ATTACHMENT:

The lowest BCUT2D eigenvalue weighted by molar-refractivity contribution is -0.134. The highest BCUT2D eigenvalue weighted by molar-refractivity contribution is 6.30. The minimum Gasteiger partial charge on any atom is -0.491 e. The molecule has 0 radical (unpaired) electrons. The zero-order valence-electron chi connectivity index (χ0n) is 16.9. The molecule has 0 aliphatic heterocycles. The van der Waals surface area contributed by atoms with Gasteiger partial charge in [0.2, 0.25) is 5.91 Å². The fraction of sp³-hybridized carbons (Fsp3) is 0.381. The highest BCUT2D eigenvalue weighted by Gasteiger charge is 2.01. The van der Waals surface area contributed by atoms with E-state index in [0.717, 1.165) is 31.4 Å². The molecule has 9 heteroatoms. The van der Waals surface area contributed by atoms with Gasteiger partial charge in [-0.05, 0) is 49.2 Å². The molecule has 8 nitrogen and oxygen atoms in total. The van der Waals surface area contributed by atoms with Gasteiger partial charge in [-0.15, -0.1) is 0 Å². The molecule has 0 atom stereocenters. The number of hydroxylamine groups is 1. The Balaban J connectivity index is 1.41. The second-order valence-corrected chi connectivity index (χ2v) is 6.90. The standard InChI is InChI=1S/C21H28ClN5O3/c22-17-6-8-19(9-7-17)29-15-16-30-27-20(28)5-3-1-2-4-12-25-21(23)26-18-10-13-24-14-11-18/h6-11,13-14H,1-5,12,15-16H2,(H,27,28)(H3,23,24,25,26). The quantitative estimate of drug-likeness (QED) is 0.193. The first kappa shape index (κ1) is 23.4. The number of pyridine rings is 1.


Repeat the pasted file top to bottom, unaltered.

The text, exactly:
The lowest BCUT2D eigenvalue weighted by molar-refractivity contribution is -0.134. The highest BCUT2D eigenvalue weighted by molar-refractivity contribution is 6.30. The minimum Gasteiger partial charge on any atom is -0.491 e. The molecule has 0 radical (unpaired) electrons. The zero-order valence-electron chi connectivity index (χ0n) is 16.9. The molecule has 0 aliphatic heterocycles. The van der Waals surface area contributed by atoms with Gasteiger partial charge in [0.2, 0.25) is 5.91 Å². The fraction of sp³-hybridized carbons (Fsp3) is 0.381. The highest BCUT2D eigenvalue weighted by Gasteiger charge is 2.01. The van der Waals surface area contributed by atoms with E-state index in [0.717, 1.165) is 31.4 Å². The molecule has 9 heteroatoms. The van der Waals surface area contributed by atoms with Gasteiger partial charge in [-0.05, 0) is 49.2 Å². The molecule has 8 nitrogen and oxygen atoms in total. The van der Waals surface area contributed by atoms with Gasteiger partial charge in [-0.15, -0.1) is 0 Å². The molecule has 0 atom stereocenters. The number of hydroxylamine groups is 1. The Balaban J connectivity index is 1.41. The second-order valence-corrected chi connectivity index (χ2v) is 6.90. The standard InChI is InChI=1S/C21H28ClN5O3/c22-17-6-8-19(9-7-17)29-15-16-30-27-20(28)5-3-1-2-4-12-25-21(23)26-18-10-13-24-14-11-18/h6-11,13-14H,1-5,12,15-16H2,(H,27,28)(H3,23,24,25,26). The quantitative estimate of drug-likeness (QED) is 0.193. The first kappa shape index (κ1) is 23.4. The number of pyridine rings is 1.